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United States Department of Agriculture

Agricultural Research Service


item Varel, Vincent
item Kreikemeier Kell

Submitted to: Journal of Animal Science
Publication Type: Peer Reviewed Journal
Publication Acceptance Date: 9/27/1994
Publication Date: N/A
Citation: N/A

Interpretive Summary: Researchers traditionally use one of two methods to determine the rate and extent that a forage is digested in the runem. These are important indices of the nutrient's value of a forage. One method (in vitro) involves placing a forage sample into a test tube, adding ruminal fluid and a buffering agent, incubating this mixture for varying times, and analyzing the residue remaining. Another method (in situ) involves placing the forage sample into a porous nylon bag which is placed directly into the rumen of an animal via a cannula, incubating it for varying times, and analyzing the residue remaining. The objective of our study was to compare the results from these two methods under defined conditions. Our results indicate that with the in situ method, alfalfa and bromegrass samples begin to digest 3.5 hours earlier than the in vitro method. These forage samples also digested 3% faster per hour and are more extensively digested (6%) when the in situ method is used. These results should be kept in mind whe one is trying to compare the digestibility of forages between various research reports.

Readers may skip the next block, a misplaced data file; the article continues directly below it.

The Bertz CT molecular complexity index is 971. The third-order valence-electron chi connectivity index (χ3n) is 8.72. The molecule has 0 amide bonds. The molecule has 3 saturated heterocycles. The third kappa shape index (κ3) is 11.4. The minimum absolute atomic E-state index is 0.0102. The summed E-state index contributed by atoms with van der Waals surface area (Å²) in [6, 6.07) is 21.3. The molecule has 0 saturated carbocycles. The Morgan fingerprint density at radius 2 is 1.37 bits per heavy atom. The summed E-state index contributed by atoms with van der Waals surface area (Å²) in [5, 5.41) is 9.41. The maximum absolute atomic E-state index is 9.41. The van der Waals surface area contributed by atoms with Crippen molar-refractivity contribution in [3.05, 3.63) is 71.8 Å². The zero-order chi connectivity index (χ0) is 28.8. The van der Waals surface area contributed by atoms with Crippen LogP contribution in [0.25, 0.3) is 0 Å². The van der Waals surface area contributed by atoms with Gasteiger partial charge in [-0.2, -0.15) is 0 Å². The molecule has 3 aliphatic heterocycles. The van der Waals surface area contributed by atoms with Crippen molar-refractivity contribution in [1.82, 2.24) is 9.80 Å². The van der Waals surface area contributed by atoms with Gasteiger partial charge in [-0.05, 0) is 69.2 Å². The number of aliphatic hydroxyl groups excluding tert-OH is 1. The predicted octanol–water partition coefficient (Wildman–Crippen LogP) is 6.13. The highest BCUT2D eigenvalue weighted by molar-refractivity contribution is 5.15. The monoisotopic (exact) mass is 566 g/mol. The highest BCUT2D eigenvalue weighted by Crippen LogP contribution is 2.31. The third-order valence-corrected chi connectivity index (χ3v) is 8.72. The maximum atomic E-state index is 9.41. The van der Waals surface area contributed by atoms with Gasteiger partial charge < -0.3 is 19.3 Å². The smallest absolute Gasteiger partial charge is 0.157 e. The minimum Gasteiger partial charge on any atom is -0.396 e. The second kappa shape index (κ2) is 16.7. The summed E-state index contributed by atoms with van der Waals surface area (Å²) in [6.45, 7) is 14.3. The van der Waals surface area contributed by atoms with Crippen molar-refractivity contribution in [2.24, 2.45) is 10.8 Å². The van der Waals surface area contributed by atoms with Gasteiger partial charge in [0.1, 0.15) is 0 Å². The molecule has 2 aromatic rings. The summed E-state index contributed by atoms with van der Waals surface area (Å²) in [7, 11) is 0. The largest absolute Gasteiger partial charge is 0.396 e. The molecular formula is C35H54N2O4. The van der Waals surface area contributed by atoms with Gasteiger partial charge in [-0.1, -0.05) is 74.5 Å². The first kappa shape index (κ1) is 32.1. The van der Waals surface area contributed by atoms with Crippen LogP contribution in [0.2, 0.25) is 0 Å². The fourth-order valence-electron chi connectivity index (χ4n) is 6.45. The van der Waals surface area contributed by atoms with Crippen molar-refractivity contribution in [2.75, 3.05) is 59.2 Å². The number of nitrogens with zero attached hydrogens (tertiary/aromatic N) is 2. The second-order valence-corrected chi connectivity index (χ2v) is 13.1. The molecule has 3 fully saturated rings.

Technical Abstract: Relative comparisons were made between the in vitro and in situ methods for determining NDF digestion kinetics. Eight cows and six heifers with ruminal cannulas were fed either alfalfa hay (20% CP) or bromegrass hay (8% CP). Each of two sampling periods, consisted of 28 d, d 1 to 20 for adaptation and d 21 to 28 for in situ analyses. On d 24 ruminal fluid samples were obtained for in vitro analyses of forage NDF digestion kinetics. This consisted of a 20% ruminal fluid inoculum, 0.5 g NDF substrate, and buffer. Dacron bags containing 0.5 g NDF substrate from alfalfa or bromegrass were incubated ruminally for 0, 3, 6, 12, 24, 48, 96 and 192 h to determine lag time, rate, and extent of digestion. In vitro samples were incubated for the same times and analyses. Results from the four treatments (cows and heifers fed alfalfa and bromegrass) indicate that on average the lag time was 3.5 h less, rate was 3.0%/h faster, and extent was 6.0% greater for the in situ vs in vitro method for determining digestibility.

Last Modified: 05/28/2017
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